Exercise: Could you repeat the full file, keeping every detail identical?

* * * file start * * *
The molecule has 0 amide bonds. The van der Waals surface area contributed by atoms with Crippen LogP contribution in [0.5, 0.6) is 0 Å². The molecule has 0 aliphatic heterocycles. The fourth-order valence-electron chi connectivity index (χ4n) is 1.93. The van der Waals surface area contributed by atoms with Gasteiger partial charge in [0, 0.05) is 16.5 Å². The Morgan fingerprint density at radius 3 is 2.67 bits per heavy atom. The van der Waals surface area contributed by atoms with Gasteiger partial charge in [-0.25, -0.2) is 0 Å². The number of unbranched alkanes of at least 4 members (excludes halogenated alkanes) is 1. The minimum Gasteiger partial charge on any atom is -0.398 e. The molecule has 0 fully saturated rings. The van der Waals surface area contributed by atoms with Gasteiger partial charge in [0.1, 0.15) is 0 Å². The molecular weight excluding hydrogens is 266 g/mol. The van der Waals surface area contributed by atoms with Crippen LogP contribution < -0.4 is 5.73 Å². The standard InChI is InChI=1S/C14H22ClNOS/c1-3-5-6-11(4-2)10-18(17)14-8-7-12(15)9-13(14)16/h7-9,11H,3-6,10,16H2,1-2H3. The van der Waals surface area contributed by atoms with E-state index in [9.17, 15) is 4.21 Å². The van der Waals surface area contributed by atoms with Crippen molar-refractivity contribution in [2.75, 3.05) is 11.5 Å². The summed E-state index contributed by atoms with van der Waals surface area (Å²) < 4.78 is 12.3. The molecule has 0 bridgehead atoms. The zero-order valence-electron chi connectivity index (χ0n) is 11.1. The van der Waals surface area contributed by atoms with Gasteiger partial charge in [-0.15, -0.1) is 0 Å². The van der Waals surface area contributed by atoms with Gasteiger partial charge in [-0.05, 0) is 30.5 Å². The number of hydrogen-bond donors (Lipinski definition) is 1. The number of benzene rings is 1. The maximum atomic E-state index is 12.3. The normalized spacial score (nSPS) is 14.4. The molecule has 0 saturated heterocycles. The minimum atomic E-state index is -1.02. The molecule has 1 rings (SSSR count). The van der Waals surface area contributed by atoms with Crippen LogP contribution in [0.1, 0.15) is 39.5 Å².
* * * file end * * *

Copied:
The molecule has 0 amide bonds. The van der Waals surface area contributed by atoms with Crippen LogP contribution in [0.5, 0.6) is 0 Å². The molecule has 0 aliphatic heterocycles. The fourth-order valence-electron chi connectivity index (χ4n) is 1.93. The van der Waals surface area contributed by atoms with Gasteiger partial charge in [0, 0.05) is 16.5 Å². The Morgan fingerprint density at radius 3 is 2.67 bits per heavy atom. The van der Waals surface area contributed by atoms with Gasteiger partial charge in [-0.25, -0.2) is 0 Å². The number of unbranched alkanes of at least 4 members (excludes halogenated alkanes) is 1. The minimum Gasteiger partial charge on any atom is -0.398 e. The molecule has 0 fully saturated rings. The van der Waals surface area contributed by atoms with Gasteiger partial charge in [0.1, 0.15) is 0 Å². The molecular weight excluding hydrogens is 266 g/mol. The van der Waals surface area contributed by atoms with Crippen LogP contribution < -0.4 is 5.73 Å². The standard InChI is InChI=1S/C14H22ClNOS/c1-3-5-6-11(4-2)10-18(17)14-8-7-12(15)9-13(14)16/h7-9,11H,3-6,10,16H2,1-2H3. The van der Waals surface area contributed by atoms with E-state index in [9.17, 15) is 4.21 Å². The van der Waals surface area contributed by atoms with Crippen molar-refractivity contribution in [2.75, 3.05) is 11.5 Å². The summed E-state index contributed by atoms with van der Waals surface area (Å²) < 4.78 is 12.3. The molecule has 0 bridgehead atoms. The zero-order valence-electron chi connectivity index (χ0n) is 11.1. The van der Waals surface area contributed by atoms with Gasteiger partial charge in [-0.15, -0.1) is 0 Å². The van der Waals surface area contributed by atoms with Gasteiger partial charge in [-0.05, 0) is 30.5 Å². The number of hydrogen-bond donors (Lipinski definition) is 1. The number of benzene rings is 1. The maximum atomic E-state index is 12.3. The normalized spacial score (nSPS) is 14.4. The molecule has 0 saturated heterocycles. The minimum atomic E-state index is -1.02. The molecule has 1 rings (SSSR count). The van der Waals surface area contributed by atoms with Crippen LogP contribution in [0.1, 0.15) is 39.5 Å².